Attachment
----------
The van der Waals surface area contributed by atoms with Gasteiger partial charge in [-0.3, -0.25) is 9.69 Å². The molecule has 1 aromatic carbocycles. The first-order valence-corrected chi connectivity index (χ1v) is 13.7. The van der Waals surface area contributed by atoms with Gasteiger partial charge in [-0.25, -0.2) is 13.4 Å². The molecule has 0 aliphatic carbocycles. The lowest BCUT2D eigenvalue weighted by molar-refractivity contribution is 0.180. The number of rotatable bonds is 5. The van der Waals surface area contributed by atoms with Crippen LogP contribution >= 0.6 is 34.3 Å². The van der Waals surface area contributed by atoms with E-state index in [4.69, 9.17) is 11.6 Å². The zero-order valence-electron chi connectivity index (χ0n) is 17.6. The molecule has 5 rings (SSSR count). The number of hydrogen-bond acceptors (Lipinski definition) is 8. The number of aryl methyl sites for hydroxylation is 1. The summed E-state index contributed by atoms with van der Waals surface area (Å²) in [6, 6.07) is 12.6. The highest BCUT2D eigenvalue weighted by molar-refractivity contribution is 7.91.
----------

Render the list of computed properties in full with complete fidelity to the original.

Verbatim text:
The van der Waals surface area contributed by atoms with Gasteiger partial charge in [-0.3, -0.25) is 9.69 Å². The molecule has 1 aromatic carbocycles. The first-order valence-corrected chi connectivity index (χ1v) is 13.7. The van der Waals surface area contributed by atoms with Gasteiger partial charge in [-0.25, -0.2) is 13.4 Å². The molecule has 0 aliphatic carbocycles. The lowest BCUT2D eigenvalue weighted by molar-refractivity contribution is 0.180. The number of rotatable bonds is 5. The van der Waals surface area contributed by atoms with Crippen LogP contribution >= 0.6 is 34.3 Å². The van der Waals surface area contributed by atoms with E-state index in [4.69, 9.17) is 11.6 Å². The zero-order valence-electron chi connectivity index (χ0n) is 17.6. The molecule has 5 rings (SSSR count). The number of hydrogen-bond acceptors (Lipinski definition) is 8. The number of aryl methyl sites for hydroxylation is 1. The summed E-state index contributed by atoms with van der Waals surface area (Å²) in [6, 6.07) is 12.6. The highest BCUT2D eigenvalue weighted by molar-refractivity contribution is 7.91.